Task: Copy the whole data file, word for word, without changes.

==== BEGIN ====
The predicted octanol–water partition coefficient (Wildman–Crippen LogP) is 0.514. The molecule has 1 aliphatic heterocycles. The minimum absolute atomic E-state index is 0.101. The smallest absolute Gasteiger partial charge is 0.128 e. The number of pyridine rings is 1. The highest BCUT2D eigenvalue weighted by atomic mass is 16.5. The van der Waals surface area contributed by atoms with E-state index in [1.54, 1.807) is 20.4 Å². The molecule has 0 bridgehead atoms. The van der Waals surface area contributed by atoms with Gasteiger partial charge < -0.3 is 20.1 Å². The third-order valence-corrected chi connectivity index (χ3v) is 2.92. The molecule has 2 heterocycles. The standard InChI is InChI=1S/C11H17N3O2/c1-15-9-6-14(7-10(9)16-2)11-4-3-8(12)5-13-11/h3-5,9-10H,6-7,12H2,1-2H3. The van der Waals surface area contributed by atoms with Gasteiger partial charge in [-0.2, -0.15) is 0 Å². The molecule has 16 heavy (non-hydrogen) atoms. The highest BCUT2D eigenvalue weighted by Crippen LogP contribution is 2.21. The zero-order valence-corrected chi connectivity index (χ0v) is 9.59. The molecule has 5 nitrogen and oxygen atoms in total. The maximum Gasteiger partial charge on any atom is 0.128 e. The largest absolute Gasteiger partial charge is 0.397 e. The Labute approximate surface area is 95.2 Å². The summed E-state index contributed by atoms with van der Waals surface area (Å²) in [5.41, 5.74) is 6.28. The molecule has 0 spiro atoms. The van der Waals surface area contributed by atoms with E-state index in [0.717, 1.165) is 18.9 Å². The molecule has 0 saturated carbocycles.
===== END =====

The predicted octanol–water partition coefficient (Wildman–Crippen LogP) is 0.514. The molecule has 1 aliphatic heterocycles. The minimum absolute atomic E-state index is 0.101. The smallest absolute Gasteiger partial charge is 0.128 e. The number of pyridine rings is 1. The highest BCUT2D eigenvalue weighted by atomic mass is 16.5. The van der Waals surface area contributed by atoms with E-state index in [1.54, 1.807) is 20.4 Å². The molecule has 0 bridgehead atoms. The van der Waals surface area contributed by atoms with Gasteiger partial charge < -0.3 is 20.1 Å². The third-order valence-corrected chi connectivity index (χ3v) is 2.92. The molecule has 2 heterocycles. The standard InChI is InChI=1S/C11H17N3O2/c1-15-9-6-14(7-10(9)16-2)11-4-3-8(12)5-13-11/h3-5,9-10H,6-7,12H2,1-2H3. The van der Waals surface area contributed by atoms with Gasteiger partial charge in [-0.2, -0.15) is 0 Å². The molecule has 16 heavy (non-hydrogen) atoms. The highest BCUT2D eigenvalue weighted by Crippen LogP contribution is 2.21. The zero-order valence-corrected chi connectivity index (χ0v) is 9.59. The molecule has 5 nitrogen and oxygen atoms in total. The maximum Gasteiger partial charge on any atom is 0.128 e. The largest absolute Gasteiger partial charge is 0.397 e. The Labute approximate surface area is 95.2 Å². The summed E-state index contributed by atoms with van der Waals surface area (Å²) in [5.41, 5.74) is 6.28. The molecule has 0 spiro atoms. The van der Waals surface area contributed by atoms with E-state index in [0.717, 1.165) is 18.9 Å². The molecule has 0 saturated carbocycles.